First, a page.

5Back-Up Art - 5: Really well portrayed, and most of the reason Riddler's character popped so well despite some odd turns. I'm a fan of Karl's work, and this is why, great work like this. I hope to see more soon.

Because of his work here, I see two things I never saw before in the Enigma design. The disfigured face, and the fact that his mask looks like a question mark. That alone has already made his story much better for me. Little details.

4Cover Art - 4: That's actually a pretty darned cool Batman picture. The only flaws are the glaring, gaudy words, and the WONDER WOMAN sigil above him. But the picture overwhelms that suckitude.

Jeffrey's Review:

2Main Story - 2: Some bang, some boom, not much else.

I'm running out of things to write when I have the mini-reviews. There's just nothing going on here and nothing more to say.

3Main Art - 3: I have no idea what the hell Superman was flying toward on page 1, but I liked his fists and the angle of the shot.

And what the heck is happening in the last panel of this story? I have no idea, which means the art is likely failing there.

2Back-Up Story - 2: So anyone who doesn't think Enigma is the CSA's version of Riddler please raise your hand. No one?

If you're going to reveal that's who Enigma is, do so. If you want to keep it a mystery, do so. But doing something so blatantly revealing and then pretending it's not been revealed is rather silly.

We also get such stellar dialogue as:

"Eh, how could it have become animated?" (JUST what someone would say when a gargoyle snapped to life and tried to kill someone)


"How passing strange. He was here and yet... two places at once...?" (WHAT DOES THAT MEAN?!)

My head hurts.

3Back-Up Art - 3: Same old same old.

Everything about this book is a study in mediocrity, it seems.

5Cover Art - 5: Guess who got the best cover again?

Barry's Review:

1Main Story - 1: Last week I declared that it was enough time on the Antimatter Earth and time to get things moving back on New Earth. But this week virtually nothing has changed. Correct that: remove virtually from that last sentence because nothing has changed at all. We're still stuck with the Syndicate and on their Earth. Even the villains spend an entire page explaining why the story doesn't belong on the CSA Earth (and see the back-up story review for more on this).

We're still stuck with the most stilted over-simplistic ways to demonstrate how the Big Three's personalities are meshing. Were the three of them not always saying it was happening, it wouldn't feel like it at all. The worst offender of all starts the story: Superman's ridiculous thoughts expressed in the captions in the first panel of page 2. How precisely does someone distinguish Batman's anger from Wonder Woman's drive. It's as if to say Superman is never angry and never motivated so expressing those traits at all must mean the personalities are meshing. The art's supposed to be the only two-dimensional thing on the page here Kurt. Your story idea isn't bad here. But your story execution is sloppy, lazy, over-simplified, and repetitive of ideas already made clear last issue.

4Main Art - 4: I continue to enjoy the art. The special moment for me this issue, artistically speaking, takes place on page 3 with the juxtaposition of the super-doppelgangers. In panel 2, Superman is so angry he looks more like Ultra-Man than Superman. Then in the very next panel, Ultra-Man seems so relaxed and in control that he looks more like Superman than Ultra-Man.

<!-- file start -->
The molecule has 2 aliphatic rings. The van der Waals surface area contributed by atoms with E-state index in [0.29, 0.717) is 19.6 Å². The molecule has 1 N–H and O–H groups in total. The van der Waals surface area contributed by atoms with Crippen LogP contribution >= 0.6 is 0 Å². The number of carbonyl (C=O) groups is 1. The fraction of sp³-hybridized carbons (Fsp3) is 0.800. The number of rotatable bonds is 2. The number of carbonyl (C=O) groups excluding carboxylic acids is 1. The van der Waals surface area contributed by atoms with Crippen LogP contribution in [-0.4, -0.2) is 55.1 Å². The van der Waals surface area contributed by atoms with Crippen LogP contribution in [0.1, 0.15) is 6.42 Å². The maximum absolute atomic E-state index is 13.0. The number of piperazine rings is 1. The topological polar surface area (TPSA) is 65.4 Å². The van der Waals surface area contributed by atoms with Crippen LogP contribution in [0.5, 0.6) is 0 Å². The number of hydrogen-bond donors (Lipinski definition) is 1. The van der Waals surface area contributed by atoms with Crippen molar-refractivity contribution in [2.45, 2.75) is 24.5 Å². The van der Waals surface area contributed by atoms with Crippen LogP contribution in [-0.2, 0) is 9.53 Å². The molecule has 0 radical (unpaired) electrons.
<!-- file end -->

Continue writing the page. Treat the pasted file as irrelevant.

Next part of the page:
4Back-Up Story - 4: Riddle me this: When is Mr. E. Nygma not the Riddler in question? Answer: When his parallel Earth version seems to be some amalgamation of Riddler and Two-Face.

I'm not a big fan of the Riddler as a supposed good guy. But then I was never a big fan of making Catwoman a good gal in her own comic book and, not only has it run 80 issues or so, it's a pretty good read most months. Still I'm thrilled Selina seems to be returning to her baddie roots. It's been so long since we've had Joker, Riddler, Catwoman, and Penguin all on the same side - that side being the pursuit of each of their own very different personal agendas. I want Edward to return to the out and out villain mold. It does seem he's not too far from making that jump - his morality is elusive at best, his ego his greatest weapon and biggest liability, and Batman still his biggest challenge. But, as with Catwoman, I think this particular treatment of Riddler makes a good read. But I still want him to be a real arch-villain again.

Madame Zodiac - a poor excuse for the unavailable Madame Xanadu who is under the 'Vertigo' banner at present (enough of these ridiculous inter-company contracts that limit the ability to use characters DC - you need better lawyers) - is an actual minor league Batgirl villain who has appeared only twice (her first appearance in an issue of "Batman Family" from the 1970s).

3Back-Up Art - 3: Artistically, this plays out as a pretty decent adventure in Gotham. The heroes and villains all look unmistakably recognizable. Though 'riddle me this, riddle me that, couldn't Zodiac be more flat?'

3Cover Art - 3: The legacy of "Superman Returns": I see a super-hero baring his sole - the soles of his shoes that is -- and I immediately look for the hero's logo imprint.

Of the three covers with the flag background, Batman's least comfortable embracing any way but his own so he's placed in the shadows of the flag. Nonetheless, the Dark Knight naturally would believe everything he does that furthers his view of justice would further the real (i.e., his version of it) American way.

Mild Mannered Reviews


Note: Month dates are from the issue covers, not the actual date when the comic went on sale.